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Beef Herd Shrinks While Prices Grow

on September 2 | in Ag News | by | with No Comments

From FCC Express, by Neil Billinger

The Canadian beef herd continues to shrink as prices reach record levels.

Statistics Canada says there are one per cent fewer beef cows on farm this summer compared to a year ago. The number of beef heifers retained for breeding was down 3.5 per cent.

Sandy Russell, an analyst with Spring Creek Land & Cattle Consulting in Outlook, Sask., says it’s a case of demographics trumping economics. A large number of cattle producers are in their 50s or 60s. They view this as an ideal time to downsize or exit the business.

“For those who stuck it through some of the very hard times in the cattle business over the past decade or more, they are saying it is time to sell at a record high price,” Russell says. “It is a very good business move for them.”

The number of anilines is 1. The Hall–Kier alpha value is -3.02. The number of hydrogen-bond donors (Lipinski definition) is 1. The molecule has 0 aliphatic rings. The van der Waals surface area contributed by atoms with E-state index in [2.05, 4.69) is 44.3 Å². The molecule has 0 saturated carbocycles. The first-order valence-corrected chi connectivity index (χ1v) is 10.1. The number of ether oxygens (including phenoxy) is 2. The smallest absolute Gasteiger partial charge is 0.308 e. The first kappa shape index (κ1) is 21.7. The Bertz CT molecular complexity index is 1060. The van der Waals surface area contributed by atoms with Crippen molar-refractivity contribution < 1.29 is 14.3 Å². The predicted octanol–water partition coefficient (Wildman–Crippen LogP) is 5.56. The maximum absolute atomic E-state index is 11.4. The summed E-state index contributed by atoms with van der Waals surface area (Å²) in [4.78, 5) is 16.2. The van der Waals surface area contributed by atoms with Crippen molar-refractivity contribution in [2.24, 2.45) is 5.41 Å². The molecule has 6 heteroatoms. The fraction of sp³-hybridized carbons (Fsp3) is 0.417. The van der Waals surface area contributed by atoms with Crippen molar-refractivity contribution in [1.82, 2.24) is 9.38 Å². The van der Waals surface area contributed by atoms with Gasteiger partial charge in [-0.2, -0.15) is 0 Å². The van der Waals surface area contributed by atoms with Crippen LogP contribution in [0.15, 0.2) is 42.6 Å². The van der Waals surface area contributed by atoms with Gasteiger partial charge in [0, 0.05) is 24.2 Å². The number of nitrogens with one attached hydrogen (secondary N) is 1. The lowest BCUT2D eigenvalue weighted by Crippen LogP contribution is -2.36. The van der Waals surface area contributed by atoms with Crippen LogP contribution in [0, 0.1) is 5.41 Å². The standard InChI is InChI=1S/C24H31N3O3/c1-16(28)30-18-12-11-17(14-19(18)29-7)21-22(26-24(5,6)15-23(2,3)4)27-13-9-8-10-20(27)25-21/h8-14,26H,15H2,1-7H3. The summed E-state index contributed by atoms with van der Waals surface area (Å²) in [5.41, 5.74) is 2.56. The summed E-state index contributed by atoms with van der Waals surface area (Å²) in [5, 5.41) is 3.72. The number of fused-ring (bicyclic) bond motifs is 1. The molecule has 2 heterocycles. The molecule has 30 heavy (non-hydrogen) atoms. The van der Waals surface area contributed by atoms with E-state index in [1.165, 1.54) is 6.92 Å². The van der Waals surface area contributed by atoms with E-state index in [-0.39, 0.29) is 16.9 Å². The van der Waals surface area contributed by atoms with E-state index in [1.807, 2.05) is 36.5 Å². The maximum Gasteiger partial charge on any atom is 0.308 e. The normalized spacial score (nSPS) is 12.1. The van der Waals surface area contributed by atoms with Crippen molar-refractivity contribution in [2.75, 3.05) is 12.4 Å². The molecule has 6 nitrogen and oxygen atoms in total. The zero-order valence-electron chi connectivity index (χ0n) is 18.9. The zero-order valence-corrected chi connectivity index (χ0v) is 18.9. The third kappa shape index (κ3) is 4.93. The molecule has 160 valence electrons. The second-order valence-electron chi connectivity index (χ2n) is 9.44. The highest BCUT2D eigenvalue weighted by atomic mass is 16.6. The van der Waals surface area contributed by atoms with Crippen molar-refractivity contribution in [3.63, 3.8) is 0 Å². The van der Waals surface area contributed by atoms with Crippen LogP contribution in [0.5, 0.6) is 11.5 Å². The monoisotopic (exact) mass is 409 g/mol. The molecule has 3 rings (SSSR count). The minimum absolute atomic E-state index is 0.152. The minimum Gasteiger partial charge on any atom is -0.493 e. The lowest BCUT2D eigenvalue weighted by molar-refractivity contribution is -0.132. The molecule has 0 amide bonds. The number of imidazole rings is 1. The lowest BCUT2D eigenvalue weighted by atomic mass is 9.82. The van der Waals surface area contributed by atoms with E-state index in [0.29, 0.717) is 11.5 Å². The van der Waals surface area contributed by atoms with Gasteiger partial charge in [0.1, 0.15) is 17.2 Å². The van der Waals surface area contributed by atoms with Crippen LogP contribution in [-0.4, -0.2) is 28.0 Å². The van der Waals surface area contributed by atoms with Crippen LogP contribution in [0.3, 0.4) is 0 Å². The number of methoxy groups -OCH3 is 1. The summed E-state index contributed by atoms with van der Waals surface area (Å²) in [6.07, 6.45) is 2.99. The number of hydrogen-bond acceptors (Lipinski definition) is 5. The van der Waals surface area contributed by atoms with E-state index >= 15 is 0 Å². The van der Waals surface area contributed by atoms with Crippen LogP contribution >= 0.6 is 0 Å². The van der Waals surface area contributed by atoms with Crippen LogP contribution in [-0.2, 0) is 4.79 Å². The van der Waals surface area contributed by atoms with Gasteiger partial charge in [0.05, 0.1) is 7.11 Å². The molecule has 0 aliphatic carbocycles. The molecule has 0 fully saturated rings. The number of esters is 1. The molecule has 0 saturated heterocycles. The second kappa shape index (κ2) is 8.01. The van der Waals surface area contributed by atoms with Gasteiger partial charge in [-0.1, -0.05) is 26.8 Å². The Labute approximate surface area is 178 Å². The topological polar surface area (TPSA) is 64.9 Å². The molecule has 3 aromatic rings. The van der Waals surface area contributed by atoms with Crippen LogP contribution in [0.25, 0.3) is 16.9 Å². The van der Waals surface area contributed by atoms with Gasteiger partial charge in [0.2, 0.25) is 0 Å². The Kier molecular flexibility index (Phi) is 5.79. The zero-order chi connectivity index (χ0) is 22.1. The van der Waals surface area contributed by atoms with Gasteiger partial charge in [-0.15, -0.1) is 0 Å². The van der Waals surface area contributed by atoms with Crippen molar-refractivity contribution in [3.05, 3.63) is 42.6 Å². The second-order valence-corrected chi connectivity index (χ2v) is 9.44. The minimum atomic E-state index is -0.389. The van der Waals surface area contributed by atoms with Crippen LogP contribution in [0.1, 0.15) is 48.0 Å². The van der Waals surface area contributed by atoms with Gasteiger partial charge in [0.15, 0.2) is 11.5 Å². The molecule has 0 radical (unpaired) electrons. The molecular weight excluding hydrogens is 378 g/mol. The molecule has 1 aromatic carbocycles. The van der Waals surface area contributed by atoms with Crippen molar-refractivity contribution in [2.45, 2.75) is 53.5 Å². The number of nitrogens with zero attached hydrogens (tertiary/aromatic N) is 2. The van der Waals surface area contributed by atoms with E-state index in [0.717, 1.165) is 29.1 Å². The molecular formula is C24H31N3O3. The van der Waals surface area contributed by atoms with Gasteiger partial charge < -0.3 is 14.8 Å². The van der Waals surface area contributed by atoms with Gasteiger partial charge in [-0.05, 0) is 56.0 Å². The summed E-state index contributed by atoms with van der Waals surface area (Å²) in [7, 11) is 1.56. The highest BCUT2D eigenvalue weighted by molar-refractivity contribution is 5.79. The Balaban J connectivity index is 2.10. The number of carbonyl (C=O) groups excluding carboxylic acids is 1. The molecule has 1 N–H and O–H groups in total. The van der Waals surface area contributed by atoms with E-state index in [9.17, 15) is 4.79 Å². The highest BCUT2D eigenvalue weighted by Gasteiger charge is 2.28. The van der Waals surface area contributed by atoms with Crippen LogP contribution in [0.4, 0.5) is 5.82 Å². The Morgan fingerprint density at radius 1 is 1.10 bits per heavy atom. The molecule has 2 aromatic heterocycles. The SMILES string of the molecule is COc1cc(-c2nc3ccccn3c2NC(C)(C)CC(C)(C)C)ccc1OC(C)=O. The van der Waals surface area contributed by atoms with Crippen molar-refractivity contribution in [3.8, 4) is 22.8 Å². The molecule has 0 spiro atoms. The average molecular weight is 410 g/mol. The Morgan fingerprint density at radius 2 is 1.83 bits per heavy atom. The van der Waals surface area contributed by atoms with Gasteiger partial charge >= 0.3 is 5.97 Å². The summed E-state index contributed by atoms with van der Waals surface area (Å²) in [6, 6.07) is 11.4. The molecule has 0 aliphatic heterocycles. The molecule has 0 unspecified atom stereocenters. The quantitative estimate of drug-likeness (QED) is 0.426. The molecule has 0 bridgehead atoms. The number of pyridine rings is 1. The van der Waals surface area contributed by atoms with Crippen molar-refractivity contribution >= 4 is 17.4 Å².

Younger producers are expanding herds, but not enough to make up the difference. Russell says average herd size is going to be larger in the future.

“Where we used to have a mixed operation 20 years ago, now it’s a beef operation,” Russell says. “Producers are much more focussed in their business models and that means larger herds across a lot of Western Canada.”

Current feeder cattle bids put some attractive numbers into business plans, she notes. Feeder and fat cattle prices — typically quiet over the summer months — reached record highs over the summer as North American consumers kept on eating steak and hamburger.

Canfax reports prices for Saskatchewan feeder steers over 500 pounds increased between $26 and $32 per hundredweight between June and mid-August. A number of producers are forward contracting their cattle for fall delivery in order to lock in prices.

The general consensus is that the market will cool off during the fall calf run, says Russell, adding that “it’s important to keep any price declines in context, because the market has hit record high levels.”

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